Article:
Abstract

Maker movement arose with democratisation of technology and outspreading of the culture of sharing knowledge. Makers are involved in every steps of creation and distribution of the items they make; ideation, production and selling. For production, both traditional and digital techniques are used by makers. Woodworking, which appears as one of the most common practices performed by makers, has a material-oriented skill knowledge which is mostly based on personal experience. Makers from different educational and professional backgrounds are able to acquire the tacit knowledge for woodworking via easily accessible printed and online resources. Besides, their relationship with craftsmen and customers act as other means of knowledge transfer. The aim of this study is to examine the tacit knowledge acquired and used by makers, the effects of makers’ educational backgrounds and motivations on knowledge transfer and product ranges produced. In order to do so, 24 makers dealing with woodworking were interviewed.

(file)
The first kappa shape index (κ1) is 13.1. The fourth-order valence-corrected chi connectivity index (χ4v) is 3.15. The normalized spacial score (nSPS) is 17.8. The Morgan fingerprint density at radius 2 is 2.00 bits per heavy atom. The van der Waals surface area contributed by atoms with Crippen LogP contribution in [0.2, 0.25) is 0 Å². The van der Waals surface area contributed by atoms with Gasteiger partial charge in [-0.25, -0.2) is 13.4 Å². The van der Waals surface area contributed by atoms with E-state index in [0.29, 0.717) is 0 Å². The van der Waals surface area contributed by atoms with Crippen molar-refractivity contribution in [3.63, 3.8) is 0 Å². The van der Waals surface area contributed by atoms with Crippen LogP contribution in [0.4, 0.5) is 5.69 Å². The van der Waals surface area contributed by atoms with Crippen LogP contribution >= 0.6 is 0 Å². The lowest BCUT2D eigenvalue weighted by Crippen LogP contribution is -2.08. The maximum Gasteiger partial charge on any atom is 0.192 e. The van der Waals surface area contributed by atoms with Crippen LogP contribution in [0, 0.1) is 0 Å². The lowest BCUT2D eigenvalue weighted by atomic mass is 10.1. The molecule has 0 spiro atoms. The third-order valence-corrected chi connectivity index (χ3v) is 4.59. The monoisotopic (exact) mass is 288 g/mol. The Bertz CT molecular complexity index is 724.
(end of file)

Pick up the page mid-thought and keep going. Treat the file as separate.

Keywords:

Maker Movement, Woodworking, Tacit Knowledge, Knowledge Transfer

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Jul 9th, 12:00 AM

Education, Motivation, Maker Practice: The Case of Woodworking

Maker movement arose with democratisation of technology and outspreading of the culture of sharing knowledge. Makers are involved in every steps of creation and distribution of the items they make; ideation, production and selling. For production, both traditional and digital techniques are used by makers. Woodworking, which appears as one of the most common practices performed by makers, has a material-oriented skill knowledge which is mostly based on personal experience. Makers from different educational and professional backgrounds are able to acquire the tacit knowledge for woodworking via easily accessible printed and online resources. Besides, their relationship with craftsmen and customers act as other means of knowledge transfer. The aim of this study is to examine the tacit knowledge acquired and used by makers, the effects of makers’ educational backgrounds and motivations on knowledge transfer and product ranges produced. In order to do so, 24 makers dealing with woodworking were interviewed.

 

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